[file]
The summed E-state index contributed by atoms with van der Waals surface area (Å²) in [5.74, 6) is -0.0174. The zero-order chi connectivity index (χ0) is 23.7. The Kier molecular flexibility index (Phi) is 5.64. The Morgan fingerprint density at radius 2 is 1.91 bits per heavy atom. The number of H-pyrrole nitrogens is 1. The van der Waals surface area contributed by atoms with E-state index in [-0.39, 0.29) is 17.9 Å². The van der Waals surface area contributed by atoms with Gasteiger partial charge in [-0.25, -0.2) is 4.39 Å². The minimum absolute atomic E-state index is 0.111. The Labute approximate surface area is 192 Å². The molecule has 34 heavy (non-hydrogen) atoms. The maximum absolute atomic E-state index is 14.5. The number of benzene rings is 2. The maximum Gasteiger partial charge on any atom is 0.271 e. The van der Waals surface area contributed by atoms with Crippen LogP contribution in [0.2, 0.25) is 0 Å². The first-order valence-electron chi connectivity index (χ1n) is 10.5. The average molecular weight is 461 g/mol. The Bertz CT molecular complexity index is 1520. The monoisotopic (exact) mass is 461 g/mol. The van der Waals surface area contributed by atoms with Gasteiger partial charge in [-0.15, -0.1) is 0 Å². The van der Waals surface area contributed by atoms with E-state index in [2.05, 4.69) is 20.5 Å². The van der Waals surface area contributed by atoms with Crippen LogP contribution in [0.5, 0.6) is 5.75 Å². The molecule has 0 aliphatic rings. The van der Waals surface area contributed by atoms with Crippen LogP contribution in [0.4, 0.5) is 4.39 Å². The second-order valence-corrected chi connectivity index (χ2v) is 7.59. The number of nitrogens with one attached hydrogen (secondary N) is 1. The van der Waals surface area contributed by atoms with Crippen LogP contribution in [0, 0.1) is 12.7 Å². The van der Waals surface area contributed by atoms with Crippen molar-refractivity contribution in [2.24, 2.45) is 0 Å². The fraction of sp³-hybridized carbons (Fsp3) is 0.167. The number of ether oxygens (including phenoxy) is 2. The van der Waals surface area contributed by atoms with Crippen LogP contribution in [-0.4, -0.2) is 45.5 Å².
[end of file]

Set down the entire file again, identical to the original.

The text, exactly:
The summed E-state index contributed by atoms with van der Waals surface area (Å²) in [5.74, 6) is -0.0174. The zero-order chi connectivity index (χ0) is 23.7. The Kier molecular flexibility index (Phi) is 5.64. The Morgan fingerprint density at radius 2 is 1.91 bits per heavy atom. The number of H-pyrrole nitrogens is 1. The van der Waals surface area contributed by atoms with E-state index in [-0.39, 0.29) is 17.9 Å². The van der Waals surface area contributed by atoms with Gasteiger partial charge in [-0.25, -0.2) is 4.39 Å². The minimum absolute atomic E-state index is 0.111. The Labute approximate surface area is 192 Å². The molecule has 34 heavy (non-hydrogen) atoms. The maximum absolute atomic E-state index is 14.5. The number of benzene rings is 2. The maximum Gasteiger partial charge on any atom is 0.271 e. The van der Waals surface area contributed by atoms with Crippen LogP contribution in [0.2, 0.25) is 0 Å². The first-order valence-electron chi connectivity index (χ1n) is 10.5. The average molecular weight is 461 g/mol. The Bertz CT molecular complexity index is 1520. The monoisotopic (exact) mass is 461 g/mol. The van der Waals surface area contributed by atoms with Gasteiger partial charge in [-0.15, -0.1) is 0 Å². The van der Waals surface area contributed by atoms with E-state index in [2.05, 4.69) is 20.5 Å². The van der Waals surface area contributed by atoms with Crippen LogP contribution in [0.5, 0.6) is 5.75 Å². The molecule has 0 aliphatic rings. The van der Waals surface area contributed by atoms with Crippen LogP contribution in [0.4, 0.5) is 4.39 Å². The second-order valence-corrected chi connectivity index (χ2v) is 7.59. The number of nitrogens with one attached hydrogen (secondary N) is 1. The van der Waals surface area contributed by atoms with Crippen LogP contribution in [0, 0.1) is 12.7 Å². The van der Waals surface area contributed by atoms with Crippen molar-refractivity contribution in [2.24, 2.45) is 0 Å². The fraction of sp³-hybridized carbons (Fsp3) is 0.167. The number of ether oxygens (including phenoxy) is 2. The van der Waals surface area contributed by atoms with Crippen LogP contribution in [-0.4, -0.2) is 45.5 Å².